Friday, 4 January 2013

Idle Reading

A very useful post over at Active History suggests some reading people can do if they want to put the Idle No More movement into a historical context.

This is an interesting, and good, idea though I wonder how much time people genuinely have for this kind of thing. That is, I spend a good chunk of my life reading and even I couldn't imagine fitting in some, let alone all, of these books. (Luckily, I've already read some of them)

More importantly, though, the post implies that the real problem is one of ignorance. People just don't know enough history. Far be it from me to suggest that many Canadians are thoroughly immersed in their history, let alone their colonial history, but I do think this isn't quite right. It seems more accurate to say that, even if many non-aboriginal Canadians read all of these books, they still might not go along with much of what lies behind the Idle No More movement. There are fundamental disagreements over what the Canadian nation means, about individual and group rights, about how treaties should be interpreted now, etc.

I'd suggest, instead of the long and good list over at Active History, instead that folks read two (and perhaps three) books:

1) First,  Compact, Contract, Covenant: Aboriginal Treaty-Making in Canada, (Toronto: University of Toronto Press, 2009). This is, as the folks at Active History say, probably the best book at linking the present and past together, at truly making the case for why history matters, and why Canadians ought to be aware about the legacy of broken treaty promises amongst other things.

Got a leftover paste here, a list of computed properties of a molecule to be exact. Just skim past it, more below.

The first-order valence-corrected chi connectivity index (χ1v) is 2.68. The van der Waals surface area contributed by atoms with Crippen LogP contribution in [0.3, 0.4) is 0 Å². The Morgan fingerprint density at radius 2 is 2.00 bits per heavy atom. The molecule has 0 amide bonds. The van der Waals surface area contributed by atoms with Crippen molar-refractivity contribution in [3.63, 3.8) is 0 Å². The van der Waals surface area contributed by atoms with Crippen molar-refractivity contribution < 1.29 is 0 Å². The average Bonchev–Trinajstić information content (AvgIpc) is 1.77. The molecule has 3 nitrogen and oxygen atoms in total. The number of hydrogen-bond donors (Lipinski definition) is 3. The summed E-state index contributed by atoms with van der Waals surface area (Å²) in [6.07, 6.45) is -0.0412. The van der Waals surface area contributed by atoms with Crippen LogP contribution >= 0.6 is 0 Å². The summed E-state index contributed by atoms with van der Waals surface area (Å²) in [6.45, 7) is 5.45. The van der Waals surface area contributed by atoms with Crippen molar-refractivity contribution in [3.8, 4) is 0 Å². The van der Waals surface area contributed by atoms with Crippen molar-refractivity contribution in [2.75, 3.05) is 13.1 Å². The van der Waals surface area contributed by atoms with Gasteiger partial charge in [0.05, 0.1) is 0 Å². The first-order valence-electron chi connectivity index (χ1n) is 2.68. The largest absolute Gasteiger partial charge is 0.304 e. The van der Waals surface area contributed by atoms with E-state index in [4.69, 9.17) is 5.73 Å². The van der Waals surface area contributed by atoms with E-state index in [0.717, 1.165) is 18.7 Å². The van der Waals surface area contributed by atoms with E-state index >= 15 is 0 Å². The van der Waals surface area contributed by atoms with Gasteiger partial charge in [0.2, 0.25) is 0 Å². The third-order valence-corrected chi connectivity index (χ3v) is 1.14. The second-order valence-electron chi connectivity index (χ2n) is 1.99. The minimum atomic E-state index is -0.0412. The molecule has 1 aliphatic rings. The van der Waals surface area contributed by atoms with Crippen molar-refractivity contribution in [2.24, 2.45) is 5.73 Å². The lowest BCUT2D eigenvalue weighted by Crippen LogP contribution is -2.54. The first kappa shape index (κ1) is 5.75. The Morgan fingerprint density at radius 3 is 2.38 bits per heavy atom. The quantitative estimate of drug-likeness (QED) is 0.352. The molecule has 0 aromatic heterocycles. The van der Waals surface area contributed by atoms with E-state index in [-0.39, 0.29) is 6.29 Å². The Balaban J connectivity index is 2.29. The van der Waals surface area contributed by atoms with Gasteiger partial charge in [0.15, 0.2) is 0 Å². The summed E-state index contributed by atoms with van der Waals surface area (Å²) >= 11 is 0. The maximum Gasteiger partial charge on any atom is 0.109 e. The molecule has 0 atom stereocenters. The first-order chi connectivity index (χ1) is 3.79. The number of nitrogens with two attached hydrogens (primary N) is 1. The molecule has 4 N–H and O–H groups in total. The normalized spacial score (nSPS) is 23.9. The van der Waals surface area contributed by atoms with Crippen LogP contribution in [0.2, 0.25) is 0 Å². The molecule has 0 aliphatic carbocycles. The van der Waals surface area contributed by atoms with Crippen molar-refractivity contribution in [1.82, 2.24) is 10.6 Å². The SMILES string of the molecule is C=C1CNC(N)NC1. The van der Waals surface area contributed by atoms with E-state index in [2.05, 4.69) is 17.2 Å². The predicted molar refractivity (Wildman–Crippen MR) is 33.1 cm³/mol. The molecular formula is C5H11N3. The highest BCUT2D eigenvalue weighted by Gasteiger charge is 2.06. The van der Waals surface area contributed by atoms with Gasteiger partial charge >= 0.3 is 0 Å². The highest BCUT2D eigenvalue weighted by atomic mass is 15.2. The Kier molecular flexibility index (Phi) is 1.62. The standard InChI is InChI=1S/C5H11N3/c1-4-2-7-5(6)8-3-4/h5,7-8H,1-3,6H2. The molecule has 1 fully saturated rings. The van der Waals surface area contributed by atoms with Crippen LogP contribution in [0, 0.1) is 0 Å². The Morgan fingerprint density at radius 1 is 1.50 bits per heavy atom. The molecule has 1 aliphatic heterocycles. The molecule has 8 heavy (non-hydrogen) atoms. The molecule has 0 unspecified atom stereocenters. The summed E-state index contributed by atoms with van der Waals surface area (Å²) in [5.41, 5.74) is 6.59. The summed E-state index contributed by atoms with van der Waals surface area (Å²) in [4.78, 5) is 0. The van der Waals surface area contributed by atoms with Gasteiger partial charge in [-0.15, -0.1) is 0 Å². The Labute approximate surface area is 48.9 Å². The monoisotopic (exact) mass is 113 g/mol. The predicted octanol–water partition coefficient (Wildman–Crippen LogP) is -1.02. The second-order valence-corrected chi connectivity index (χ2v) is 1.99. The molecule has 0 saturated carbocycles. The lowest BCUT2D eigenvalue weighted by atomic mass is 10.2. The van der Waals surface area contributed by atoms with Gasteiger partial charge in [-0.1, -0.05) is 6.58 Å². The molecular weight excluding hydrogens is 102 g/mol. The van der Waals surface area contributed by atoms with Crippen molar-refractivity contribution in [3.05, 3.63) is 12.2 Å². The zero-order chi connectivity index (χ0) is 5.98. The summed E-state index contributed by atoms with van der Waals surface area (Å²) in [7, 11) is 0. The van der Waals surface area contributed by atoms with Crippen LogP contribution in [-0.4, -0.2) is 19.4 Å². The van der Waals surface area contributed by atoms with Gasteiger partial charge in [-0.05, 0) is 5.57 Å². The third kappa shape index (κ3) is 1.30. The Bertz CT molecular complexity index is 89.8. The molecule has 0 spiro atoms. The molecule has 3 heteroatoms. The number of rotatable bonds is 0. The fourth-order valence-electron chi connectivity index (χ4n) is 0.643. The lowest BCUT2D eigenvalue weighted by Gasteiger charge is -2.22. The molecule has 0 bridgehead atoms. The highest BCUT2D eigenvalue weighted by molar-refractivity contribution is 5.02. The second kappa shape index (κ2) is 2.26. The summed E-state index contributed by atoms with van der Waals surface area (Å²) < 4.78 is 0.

2) But then I'd recommend reading something that doesn't make it onto the other list: Tom Flanagan's First Nations, Second Thoughts (Montreal: McGill-Queen's, 2000). This book runs counter to almost everything on the Active History list, and counter to the Idle No More movement. Flanagan, of course, aside form being a historian and political scientist, is also a Conservative and a former Harper adviser. And for that very reason, you can't understand the current Canadian situation without this book.

3) Finally, it's also worth thinking about how several thoughtful people responded to Flanagan. See Annis May Timpson, First Nations, First Thoughts: the Impact of Indigenous thought in Canada (Vancouver: UBC, 2009)

Alas, more reading. But even just the first two, when read in tandem, are a good start.

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